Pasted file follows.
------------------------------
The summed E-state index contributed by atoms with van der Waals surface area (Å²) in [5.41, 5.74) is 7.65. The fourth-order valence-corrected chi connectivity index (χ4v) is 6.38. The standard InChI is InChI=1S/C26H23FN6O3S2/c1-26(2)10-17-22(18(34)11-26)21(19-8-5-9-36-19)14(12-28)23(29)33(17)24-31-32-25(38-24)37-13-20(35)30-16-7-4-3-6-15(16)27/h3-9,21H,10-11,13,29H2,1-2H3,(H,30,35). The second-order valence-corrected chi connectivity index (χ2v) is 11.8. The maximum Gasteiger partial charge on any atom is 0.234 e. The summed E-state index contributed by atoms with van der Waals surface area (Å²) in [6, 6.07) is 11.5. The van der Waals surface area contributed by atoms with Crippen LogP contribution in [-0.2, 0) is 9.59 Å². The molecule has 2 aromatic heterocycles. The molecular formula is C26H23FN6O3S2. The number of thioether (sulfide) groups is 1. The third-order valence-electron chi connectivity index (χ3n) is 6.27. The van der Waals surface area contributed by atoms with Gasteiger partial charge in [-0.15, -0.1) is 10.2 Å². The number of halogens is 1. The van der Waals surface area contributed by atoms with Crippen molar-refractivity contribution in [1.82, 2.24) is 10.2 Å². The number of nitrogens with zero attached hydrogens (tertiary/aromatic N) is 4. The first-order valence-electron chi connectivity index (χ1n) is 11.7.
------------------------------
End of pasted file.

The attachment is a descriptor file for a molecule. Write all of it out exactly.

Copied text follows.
The summed E-state index contributed by atoms with van der Waals surface area (Å²) in [5.41, 5.74) is 7.65. The fourth-order valence-corrected chi connectivity index (χ4v) is 6.38. The standard InChI is InChI=1S/C26H23FN6O3S2/c1-26(2)10-17-22(18(34)11-26)21(19-8-5-9-36-19)14(12-28)23(29)33(17)24-31-32-25(38-24)37-13-20(35)30-16-7-4-3-6-15(16)27/h3-9,21H,10-11,13,29H2,1-2H3,(H,30,35). The second-order valence-corrected chi connectivity index (χ2v) is 11.8. The maximum Gasteiger partial charge on any atom is 0.234 e. The summed E-state index contributed by atoms with van der Waals surface area (Å²) in [6, 6.07) is 11.5. The van der Waals surface area contributed by atoms with Crippen LogP contribution in [-0.2, 0) is 9.59 Å². The molecule has 2 aromatic heterocycles. The molecular formula is C26H23FN6O3S2. The number of thioether (sulfide) groups is 1. The third-order valence-electron chi connectivity index (χ3n) is 6.27. The van der Waals surface area contributed by atoms with Gasteiger partial charge in [-0.15, -0.1) is 10.2 Å². The number of halogens is 1. The van der Waals surface area contributed by atoms with Crippen molar-refractivity contribution in [1.82, 2.24) is 10.2 Å². The number of nitrogens with zero attached hydrogens (tertiary/aromatic N) is 4. The first-order valence-electron chi connectivity index (χ1n) is 11.7.